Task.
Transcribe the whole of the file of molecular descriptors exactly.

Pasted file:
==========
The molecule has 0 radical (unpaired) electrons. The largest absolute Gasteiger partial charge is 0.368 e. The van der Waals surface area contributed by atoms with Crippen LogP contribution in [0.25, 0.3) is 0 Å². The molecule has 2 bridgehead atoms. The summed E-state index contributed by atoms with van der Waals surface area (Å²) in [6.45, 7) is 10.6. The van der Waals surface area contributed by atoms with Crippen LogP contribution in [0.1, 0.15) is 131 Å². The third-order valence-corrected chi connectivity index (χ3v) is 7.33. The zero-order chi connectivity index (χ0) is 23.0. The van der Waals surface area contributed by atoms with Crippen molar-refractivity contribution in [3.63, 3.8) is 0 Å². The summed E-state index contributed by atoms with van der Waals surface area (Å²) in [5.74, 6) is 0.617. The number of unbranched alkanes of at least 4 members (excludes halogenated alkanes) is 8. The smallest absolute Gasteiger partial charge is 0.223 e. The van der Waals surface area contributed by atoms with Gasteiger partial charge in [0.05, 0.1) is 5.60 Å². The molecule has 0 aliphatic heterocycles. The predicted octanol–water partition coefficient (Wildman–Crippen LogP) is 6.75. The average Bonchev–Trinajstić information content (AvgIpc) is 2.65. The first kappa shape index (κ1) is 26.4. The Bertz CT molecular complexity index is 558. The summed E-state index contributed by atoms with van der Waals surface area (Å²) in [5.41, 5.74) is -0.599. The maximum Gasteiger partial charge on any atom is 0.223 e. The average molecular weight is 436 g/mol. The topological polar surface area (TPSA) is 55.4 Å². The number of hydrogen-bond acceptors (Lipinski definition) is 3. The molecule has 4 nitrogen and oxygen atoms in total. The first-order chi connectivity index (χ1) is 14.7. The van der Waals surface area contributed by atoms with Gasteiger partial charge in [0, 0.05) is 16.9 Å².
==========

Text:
The molecule has 0 radical (unpaired) electrons. The largest absolute Gasteiger partial charge is 0.368 e. The van der Waals surface area contributed by atoms with Crippen LogP contribution in [0.25, 0.3) is 0 Å². The molecule has 2 bridgehead atoms. The summed E-state index contributed by atoms with van der Waals surface area (Å²) in [6.45, 7) is 10.6. The van der Waals surface area contributed by atoms with Crippen LogP contribution in [0.1, 0.15) is 131 Å². The third-order valence-corrected chi connectivity index (χ3v) is 7.33. The zero-order chi connectivity index (χ0) is 23.0. The van der Waals surface area contributed by atoms with Crippen molar-refractivity contribution in [3.63, 3.8) is 0 Å². The summed E-state index contributed by atoms with van der Waals surface area (Å²) in [5.74, 6) is 0.617. The number of unbranched alkanes of at least 4 members (excludes halogenated alkanes) is 8. The smallest absolute Gasteiger partial charge is 0.223 e. The van der Waals surface area contributed by atoms with Gasteiger partial charge in [0.05, 0.1) is 5.60 Å². The molecule has 0 aliphatic heterocycles. The predicted octanol–water partition coefficient (Wildman–Crippen LogP) is 6.75. The average Bonchev–Trinajstić information content (AvgIpc) is 2.65. The first kappa shape index (κ1) is 26.4. The Bertz CT molecular complexity index is 558. The summed E-state index contributed by atoms with van der Waals surface area (Å²) in [5.41, 5.74) is -0.599. The maximum Gasteiger partial charge on any atom is 0.223 e. The average molecular weight is 436 g/mol. The topological polar surface area (TPSA) is 55.4 Å². The number of hydrogen-bond acceptors (Lipinski definition) is 3. The molecule has 4 nitrogen and oxygen atoms in total. The first-order chi connectivity index (χ1) is 14.7. The van der Waals surface area contributed by atoms with Gasteiger partial charge in [0, 0.05) is 16.9 Å².